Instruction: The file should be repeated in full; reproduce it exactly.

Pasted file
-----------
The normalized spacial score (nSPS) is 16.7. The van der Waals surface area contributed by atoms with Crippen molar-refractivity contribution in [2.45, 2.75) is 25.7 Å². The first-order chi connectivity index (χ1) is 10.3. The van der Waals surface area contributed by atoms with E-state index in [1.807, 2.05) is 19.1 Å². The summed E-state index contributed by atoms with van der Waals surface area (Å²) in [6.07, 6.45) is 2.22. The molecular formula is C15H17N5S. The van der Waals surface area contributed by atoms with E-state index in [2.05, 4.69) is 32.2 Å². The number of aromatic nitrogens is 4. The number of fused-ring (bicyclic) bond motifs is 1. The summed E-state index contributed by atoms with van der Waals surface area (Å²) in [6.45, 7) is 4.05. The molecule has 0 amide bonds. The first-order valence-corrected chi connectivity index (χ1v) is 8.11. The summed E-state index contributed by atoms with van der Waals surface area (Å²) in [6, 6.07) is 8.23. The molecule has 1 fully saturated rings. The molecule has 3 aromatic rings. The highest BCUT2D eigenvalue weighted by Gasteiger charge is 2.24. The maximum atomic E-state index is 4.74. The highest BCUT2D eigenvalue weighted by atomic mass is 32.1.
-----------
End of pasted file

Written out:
The normalized spacial score (nSPS) is 16.7. The van der Waals surface area contributed by atoms with Crippen molar-refractivity contribution in [2.45, 2.75) is 25.7 Å². The first-order chi connectivity index (χ1) is 10.3. The van der Waals surface area contributed by atoms with E-state index in [1.807, 2.05) is 19.1 Å². The summed E-state index contributed by atoms with van der Waals surface area (Å²) in [6.07, 6.45) is 2.22. The molecular formula is C15H17N5S. The van der Waals surface area contributed by atoms with E-state index in [2.05, 4.69) is 32.2 Å². The number of aromatic nitrogens is 4. The number of fused-ring (bicyclic) bond motifs is 1. The summed E-state index contributed by atoms with van der Waals surface area (Å²) in [6.45, 7) is 4.05. The molecule has 0 amide bonds. The first-order valence-corrected chi connectivity index (χ1v) is 8.11. The summed E-state index contributed by atoms with van der Waals surface area (Å²) in [6, 6.07) is 8.23. The molecule has 1 fully saturated rings. The molecule has 3 aromatic rings. The highest BCUT2D eigenvalue weighted by Gasteiger charge is 2.24. The maximum atomic E-state index is 4.74. The highest BCUT2D eigenvalue weighted by atomic mass is 32.1.